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School bus drivers who are part of ATU Local 1181 will return to work Wednesday after the union's executive board voted to suspend the five-week strike Friday.
ATU Local 1181 President Michael Cordiello announced the decision in a statement Friday.
Cordiello said in the statement that despite the strike's end, the union will continue to fight for the employee protection provisions, or EPPs, for senior drivers, which the union seeks to include in all future contracts.
“Though our strike has been suspended, the principles that we fight for remain pressing issues that the City will have to address," the statement reads. "The fact is, a safe workforce is an experienced workforce and the Employee Protection Provisions currently included in the City’s busing contracts protect our most experienced drivers, matrons, and mechanics – and have created one of the safest workforces in the entire country."
Mayor Michael Bloomberg said in a statement Friday that he was pleased the strike ended.
"In the city’s entire history, the special interests have never had less power than they do today, and the end of this strike reflects the fact that when we say we put children first, we mean it," Bloomberg's statement read.
Bloomberg's statement also praised the work of the bus drivers and matrons.
"We appreciate the hard work our bus drivers and matrons do and we welcome them back to the job," the statement read.
The news comes as the five Democrats battling for City Hall signed on to a letter to urge the union to end the month-old strike and return to work.
The mayoral hopefuls said that, if elected, they would pledge to revisit the issues that led to the strike after the election.
The letter read, in part, "We continue to stand with you in your battle for job security and decent wages. At this time, however, with an intransigent administration....we call upon you and your members to return to their jobs and continue the battle in other ways. We know this is not an easy decision. But we pledge, if elected, to revisit the school bus transportation system and contracts."
"It was time to say, 'Enough,'" said former City Comptroller William Thompson, a candidate for mayor. "Hopefully, this can lead to workers and the union having that conversation, coming back to work, realizing we'll revisit this down the road."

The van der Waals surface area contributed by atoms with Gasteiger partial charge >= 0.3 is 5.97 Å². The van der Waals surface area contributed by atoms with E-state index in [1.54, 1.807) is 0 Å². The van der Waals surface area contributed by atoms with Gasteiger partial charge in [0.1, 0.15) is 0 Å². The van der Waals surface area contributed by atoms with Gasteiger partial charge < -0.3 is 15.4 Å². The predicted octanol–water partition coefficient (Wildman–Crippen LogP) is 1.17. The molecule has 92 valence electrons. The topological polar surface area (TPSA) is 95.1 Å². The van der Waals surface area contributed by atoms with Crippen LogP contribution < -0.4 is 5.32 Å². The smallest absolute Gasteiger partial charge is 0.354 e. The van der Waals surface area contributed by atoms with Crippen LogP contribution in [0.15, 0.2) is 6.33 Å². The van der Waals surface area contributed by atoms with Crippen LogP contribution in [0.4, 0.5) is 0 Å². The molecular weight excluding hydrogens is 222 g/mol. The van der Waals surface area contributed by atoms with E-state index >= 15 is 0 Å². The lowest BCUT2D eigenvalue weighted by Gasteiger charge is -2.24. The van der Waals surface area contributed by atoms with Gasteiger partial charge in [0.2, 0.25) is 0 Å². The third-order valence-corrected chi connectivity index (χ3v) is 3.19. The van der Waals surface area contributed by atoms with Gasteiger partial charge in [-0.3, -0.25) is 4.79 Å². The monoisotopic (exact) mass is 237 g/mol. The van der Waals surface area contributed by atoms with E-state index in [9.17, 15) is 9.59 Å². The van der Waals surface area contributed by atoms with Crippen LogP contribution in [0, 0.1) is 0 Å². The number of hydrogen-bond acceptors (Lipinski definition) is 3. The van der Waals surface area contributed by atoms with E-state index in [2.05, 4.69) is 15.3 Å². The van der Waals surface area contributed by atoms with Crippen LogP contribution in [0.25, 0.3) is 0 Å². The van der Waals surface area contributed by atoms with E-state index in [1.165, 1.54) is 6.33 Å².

"We need the buses to roll again, and our kids get back to school," said Public Advocate Bill de Blasio, a candidate for mayor. "One-third of our special ed kids haven't been able to go to school during the strike, and I've heard from parents all over the city about how much this is affecting them."
In a statement, ATU Local 1181 President Michael Cordiello thanked the candidates for their concerns.
"As Local 1181 further contemplates the direction this strike will take, a few things are decidedly clear: that Mayor Bloomberg has shown an alarming lack of leadership throughout this entire process, instead opting to divide our city. He has put the children, especially those who need the safety and experience that our membership provides the most, at risk."
Nearly 9,000 bus drivers, chaperones and mechanics have been on the picket line since January 16, stemming from a push to ensure that all new contracts include EPPs to safeguard the jobs of senior workers.
The city has argued it is illegal to offer such protections in contracts because it's the private companies that hire them.
On February 1, the National Labor Relations Board ruled the strike was lawful, and that the city is one of the bus employees' primary employers, along with the bus companies.
Union members who spoke to NY1 on Friday said they wouldn't be comfortable going back to work without some of the guarantees they sought when they went on strike in the first place.
"I wouldn't feel good about it," said bus driver Maria Gentile. "I think that eventually, if we do go back on the job, and they're not put in place, I think that we have, we're moving forward in a direction to put us where we need to be. Because people now know what 1181 is all about. They know that we're all about security and safety."
As a result of the strike, more than 150,000 students' bus service has been disrupted, roughly a third of whom are special needs students.
As a result, families have been forced to find alternate ways to get their children to school including car pools and reimbursed subway, bus and taxi trips.
Earlier this week, the city received and reviewed bids for new contracts on some of the city's bus routes.
Schools Chancellor Dennis Walcott indicated in a statement Friday that this process will continue.
"Earlier this week, the City accepted the first bids on school bus contracts in more than 30 years, with the potential to cut costs, transfer the savings to classrooms and secure quality service from certified drivers and matrons for our students," Walcott's statement read. "This open, fair and competitive process is what our school system and city deserve and sets an important standard that we will continue to uphold."